Abstracts: CryoLetters 33 (6), 2012

CryoLetters is a bimonthly, international journal for low temperature science and technology



Volume 33, No. 6 November/December 2012

ISSN 0143-2044



The impact of two different thaw protocols on outcomes of vitrified cleavage-stage embryos transfer
Xiao-jian Zhang, Ye-Zhou Yang, Qun Lv, Yu Wang,
Xue-hua Cao, Xiao-jie Li, Mei-xu Liao and Chun Guo




Cryopreservation of citrus shoot tips using micrografting for recovery
Gayle M. Volk, Remi Bonnart, Robert Krueger and Richard Lee




Cryopreservation of korean oge chicken semen using

Hong Jo Lee, Sung Kyu Kim, Hyun-Jun Jang,
Kyung Soo Kang, Jae-Hwan Kim, Seong-Bok Choi
and Jae Yong Han




The use of fetal bovine serum for cryopreservation of stage III zebrafish (Danio rerio) ovarian follicles
T. Zampolla, DM Rawson and T. Zhang




A comparative study of vitrification and encapsulation-vitrification for cryopreservation of protocorms of Cymbidium eburneum L., a threatened and vulnerable orchid of india
Kiran Gogoi, Suman Kumaria and Pramod Tandon




Long-term, large scale banking of Citrus species embryos: comparisons between cryopreservation and other seed banking temperatures
S. K. Malik, R. Chaudhury and H. W. Pritchard




Conservation of coconut (Cocos nucifera l.) germplasm at sub-zero Temperature
Sisunandar, Peter A Sopade, Yohannes M S Samosir,
Alain Rival and Steve W Adkins




Cryopreservation of somatic embryogenic cultures of Pinus pinaster: effects on regrowth and embryo maturation
José M. Álvarez, Millán Cortizo and Ricardo J. Ordás




Compatible solutes improve cryopreservation of human endothelial cells
Huan Sun, Birgit Glasmacher and Nicola Hofmann




Cryopreservation of cocoa (Theobroma cacao L.) somatic embryos by vitrification
Raphael Adu-Gyamfi and Andy Wetten




Development of a droplet-vitrification protocol for cryopreservation of Rubia akane (nakai) hairy roots using a systematic approach
Haeng-Hoon Kim, Elena V. Popova, Dong-Jin Shin,
Chang-Hyu Bae, Hyung-Jin Baek, Sang-Un Park
and Florent Engelmann




Cryopreservation of human insulin expressing cells macro-encapsulated in a durable therapeutic immunoisolating device TheraCyte™
Ilya Yakhnenko, Wallace K. Wong, Igor I. Katkov
and Pamela Itkin-Ansari





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CryoLetters 33 (6), 411- 417 (2012)
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Xiao-jian Zhang*, Ye-Zhou Yang, Qun Lv, Yu Wang, Xue-hua Cao,
Xiao-jie Li, Mei-xu Liao and Chun Guo

Department of assisted reproductive medical center ,Sichuan Academy of Medical Sciences and Sichuan Provincial People’s Hospital,32 Yi Huan Lu Xi Er Duan, Chengdu, 610072, Sichuan, People's Republic of China.
*Corresponding author  e-mail:


The objective of this study was to evaluate the gestational results obtained with vitrified-thawed human cleavage-stage embryo by two different thaw protocols. Embryo development was observed to cleavage-stage and embryos were cryopreserved by vitrification on day 3 after oocyte retrieval. 51 cycles were thawed using vitrification warming kit with decreasing concentrations of sucrose in 3 dilutions ( 1.0, 0.5 and 0 mol/L respectively) as group 1, 56 cycles were thawed with decreasing concentrations of sucrose in 5 dilutions ( 0.8, 0.6, 0.33, 0.2 and 0 mol/L respectively) as group 2. Embryo survival (>50% intact blastomeres), complete embryo survival (100% intact blastomeres), pregnancy and implantation rates were compared, and development rates the day after thawing were also compared. Multivariate analysis showed a significant difference in embryo immediate morphological survival rate, complete survival and clinical pregnancies rate between the two groups respectively (87.0 vs. 98.6%, p=0.000; 71.0 vs. 82.0%, p=0.043; 27.5 vs. 46.4%, P=0.048) whereas the embryo subsequent development rates, mean number of transferred embryos was similar between the two groups. (61.4 vs. 61.3%, p=0.502; 2.2±0.5 vs. 2.4±0.6, p=0.113). In addition, no differences in implantation rate were observed between two groups (17.7 vs. 25.6%, P=0.138). No difference in the multiple pregnancy rates was found among the two groups also.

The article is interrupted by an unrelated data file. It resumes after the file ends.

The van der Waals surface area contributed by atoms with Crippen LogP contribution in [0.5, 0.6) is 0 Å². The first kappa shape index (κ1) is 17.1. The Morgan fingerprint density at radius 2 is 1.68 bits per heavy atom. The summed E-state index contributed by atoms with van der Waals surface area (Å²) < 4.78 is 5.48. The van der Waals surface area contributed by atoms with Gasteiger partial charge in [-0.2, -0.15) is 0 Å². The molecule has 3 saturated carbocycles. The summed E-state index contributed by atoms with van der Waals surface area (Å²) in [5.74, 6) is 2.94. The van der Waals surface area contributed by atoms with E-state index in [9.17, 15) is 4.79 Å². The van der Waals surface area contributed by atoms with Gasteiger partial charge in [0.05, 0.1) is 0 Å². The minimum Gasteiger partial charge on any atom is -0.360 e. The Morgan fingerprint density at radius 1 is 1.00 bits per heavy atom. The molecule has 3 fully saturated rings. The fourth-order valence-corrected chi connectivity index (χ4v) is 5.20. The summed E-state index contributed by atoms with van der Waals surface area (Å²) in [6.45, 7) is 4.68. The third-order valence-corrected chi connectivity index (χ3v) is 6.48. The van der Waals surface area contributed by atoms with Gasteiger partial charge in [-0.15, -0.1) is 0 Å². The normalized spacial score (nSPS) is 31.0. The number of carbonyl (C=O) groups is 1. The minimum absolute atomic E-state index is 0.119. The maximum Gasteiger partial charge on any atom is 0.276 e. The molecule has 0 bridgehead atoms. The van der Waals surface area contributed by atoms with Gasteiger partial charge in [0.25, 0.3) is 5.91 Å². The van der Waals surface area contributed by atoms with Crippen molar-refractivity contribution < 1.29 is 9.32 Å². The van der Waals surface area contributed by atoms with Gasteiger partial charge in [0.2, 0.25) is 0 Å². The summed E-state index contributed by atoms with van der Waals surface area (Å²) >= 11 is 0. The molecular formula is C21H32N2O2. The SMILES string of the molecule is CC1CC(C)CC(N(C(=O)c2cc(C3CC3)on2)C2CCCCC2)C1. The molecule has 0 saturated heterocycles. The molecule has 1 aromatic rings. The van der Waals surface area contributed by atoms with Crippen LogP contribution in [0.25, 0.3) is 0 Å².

Keywords: Cleavage-stage embryos, Vitrified, Thawed method, Outcomes



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CryoLetters 33 (6), 418 - 426 (2012)
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Cryopreservation of Citrus Shoot tips using micrografting for recovery

Gayle M. Volk1*, Remi Bonnart1, Robert Krueger2 and Richard Lee2

1USDA-ARS National Center for Genetic Resources Preservation, 1111 S. Mason St., Fort Collins, CO 80521, USA
2USDA-ARS National Clonal Germplasm Repository for Citrus and Dates, 1060 Martin Luther King Blvd., Riverside, CA 92507, USA
*Corresponding author


The USDA-ARS National Plant Germplasm System (NPGS) and the University of California Citrus Variety Collection maintain more than 888 unique accessions representing 132 taxa of Citrus, Fortunella, and citrus wild species within field, screenhouse, and greenhouse collections. We have identified a cryopreservation method by which Citrus genetic resources that are not maintained in vitro can be successfully conserved. Shoot tips were excised from actively growing vegetative flushes of protected trees. Surface-disinfected shoot tips were precultured overnight in 0.3 M sucrose, loaded with a loading solution for 20 min and treated with PVS2 for 30 or 60 min at 0oC, prior to direct immersion in liquid nitrogen. Rewarmed shoot tips post-cultured overnight on survival medium were then micrografted on ‘Carrizo’ seedling rootstocks to produce whole plants. Micrografted shoot tips recovered quickly and rooted plants could be transferred to the greenhouse within months. Regrowth of whole plants after micrografting averaged 53% for cryopreserved shoot tips of cultivars representing eight Citrus and Fortunella species. This method has several advantages: it uses screenhouse or greenhouse plants as source materials, it is not dependent upon cultivar-specific recovery media, and it avoids seedling juvenility.

Keywords: citrus, cryopreservation, micrografting, shoot tip



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CryoLetters 33 (6), 427 - 434 (2012)
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cryopreservation of korean oge chicken semen using n-methylacetamide